On the African continent, which Digital Health Partnerships substantially collaborates with, some countries are emerging as forerunners: Rwanda, a true land of innovation, has been putting in place an enabling framework to foster and encourage the acceleration of digital health for many years. Before France invested in a national digital health strategy, we had no hesitation to say that Rwanda was already ahead of the curve. For example, Rwanda permitted an American company that delivers blood bags by drone to develop locally, even though it was encountering hesitancy and regulatory barriers across the Atlantic. It is interesting to observe what is happening in countries such as Rwanda and to draw inspiration from them for the implementation of innovations in so-called "developed" countries (this is the concept of "reverse innovation"). At the national level, countries should also establish joint governance between the Ministry of Health and the Ministry of Telecommunications (such as is the case in Rwanda): this was one of the recommendations in the 2017 report of the Broadband Commission for Sustainable Development, which stressed the importance of inter-ministerial cooperation but also the leadership of politicians, which is fundamental for this field.
Women in digital health: what role, what place?
While women’s place in digital health is still in its infancy, there are many glimmers of hope. In the healthcare sector, more women work in digital roles in Big Pharma companies than ever before, said Virginie Lleu. However, globally, it is noted that while 70% of healthcare providers are women, only 5% of them hold leadership positions! According to a 2020 Rocket Health report, only 40% of female founders of digital health companies said they raised required funds compared to 62% of men. There is some way to go, although there are great examples of women entrepreneurs in digital health to highlight, including those from Africa, e.g., Nneka Mobisson, founder of mDoc in Nigeria, and Juliana Rotich in Kenya, who created Ushahidi.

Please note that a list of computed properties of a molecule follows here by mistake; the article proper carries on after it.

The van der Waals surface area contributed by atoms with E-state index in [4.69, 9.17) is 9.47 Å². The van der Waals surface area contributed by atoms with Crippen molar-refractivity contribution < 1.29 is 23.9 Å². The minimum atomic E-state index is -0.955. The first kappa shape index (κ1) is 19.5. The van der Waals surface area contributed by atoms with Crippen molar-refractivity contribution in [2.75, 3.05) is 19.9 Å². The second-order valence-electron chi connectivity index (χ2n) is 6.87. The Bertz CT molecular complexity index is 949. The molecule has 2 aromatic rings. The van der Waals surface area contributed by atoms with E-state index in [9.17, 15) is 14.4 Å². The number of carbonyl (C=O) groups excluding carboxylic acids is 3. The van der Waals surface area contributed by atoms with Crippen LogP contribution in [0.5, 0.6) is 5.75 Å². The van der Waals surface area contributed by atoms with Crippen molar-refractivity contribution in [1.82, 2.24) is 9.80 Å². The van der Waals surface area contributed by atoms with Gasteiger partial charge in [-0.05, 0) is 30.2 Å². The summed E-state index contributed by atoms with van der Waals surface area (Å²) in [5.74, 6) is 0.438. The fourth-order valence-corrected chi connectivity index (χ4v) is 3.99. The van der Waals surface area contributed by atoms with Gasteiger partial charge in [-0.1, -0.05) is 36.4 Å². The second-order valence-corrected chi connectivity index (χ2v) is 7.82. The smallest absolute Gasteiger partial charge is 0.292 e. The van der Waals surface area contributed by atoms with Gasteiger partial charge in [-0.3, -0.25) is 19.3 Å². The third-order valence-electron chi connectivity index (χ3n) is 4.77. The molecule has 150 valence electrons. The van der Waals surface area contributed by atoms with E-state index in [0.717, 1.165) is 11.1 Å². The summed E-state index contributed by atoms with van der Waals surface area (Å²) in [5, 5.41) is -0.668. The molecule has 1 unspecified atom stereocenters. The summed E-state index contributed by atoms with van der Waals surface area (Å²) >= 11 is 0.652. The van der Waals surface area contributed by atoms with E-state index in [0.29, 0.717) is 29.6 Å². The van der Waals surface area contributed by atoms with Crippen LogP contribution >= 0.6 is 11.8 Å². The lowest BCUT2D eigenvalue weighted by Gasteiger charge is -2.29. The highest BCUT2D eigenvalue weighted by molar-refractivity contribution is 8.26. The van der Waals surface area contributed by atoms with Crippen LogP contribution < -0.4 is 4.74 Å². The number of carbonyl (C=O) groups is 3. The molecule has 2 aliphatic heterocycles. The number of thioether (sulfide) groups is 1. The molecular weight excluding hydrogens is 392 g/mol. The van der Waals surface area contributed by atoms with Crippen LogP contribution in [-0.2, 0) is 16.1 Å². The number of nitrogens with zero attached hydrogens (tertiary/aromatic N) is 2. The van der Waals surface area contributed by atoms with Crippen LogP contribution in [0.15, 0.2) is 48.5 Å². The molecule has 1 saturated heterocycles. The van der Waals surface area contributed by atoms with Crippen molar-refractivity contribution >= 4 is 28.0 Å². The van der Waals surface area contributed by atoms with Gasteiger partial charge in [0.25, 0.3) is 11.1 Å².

During the roundtable, efforts to diversify hires within respective organizations were highlighted – this is positive news! Each guest made a point of encouraging women to get involved in the digital health field. In the eyes of participants, women don’t need to copy the mindset of men to stand out and succeed, quite the opposite. The new generation of women entering digital health are supportive and ready to engage, and the health sector has a strong obligation to commit to women’s leadership development! Digital health contributes to increasing access to healthcare and to the reduction of inequalities. At Digital Health Partnerships, this is our raison d’être. We are committed to working with countries that lack the health infrastructure and health workforce required to improve access to care. Remember in sub-Saharan Africa, for example, there are roughly 2 doctors for every 10,000 people, compared to 49 in the European Union.
Our thanks to Femmes Pharma, Women in Tech, Digital Ladies and Techto Med for organizing this exciting roundtable, to the panelists and to Franck Le Meur for the rich and stimulating exchanges.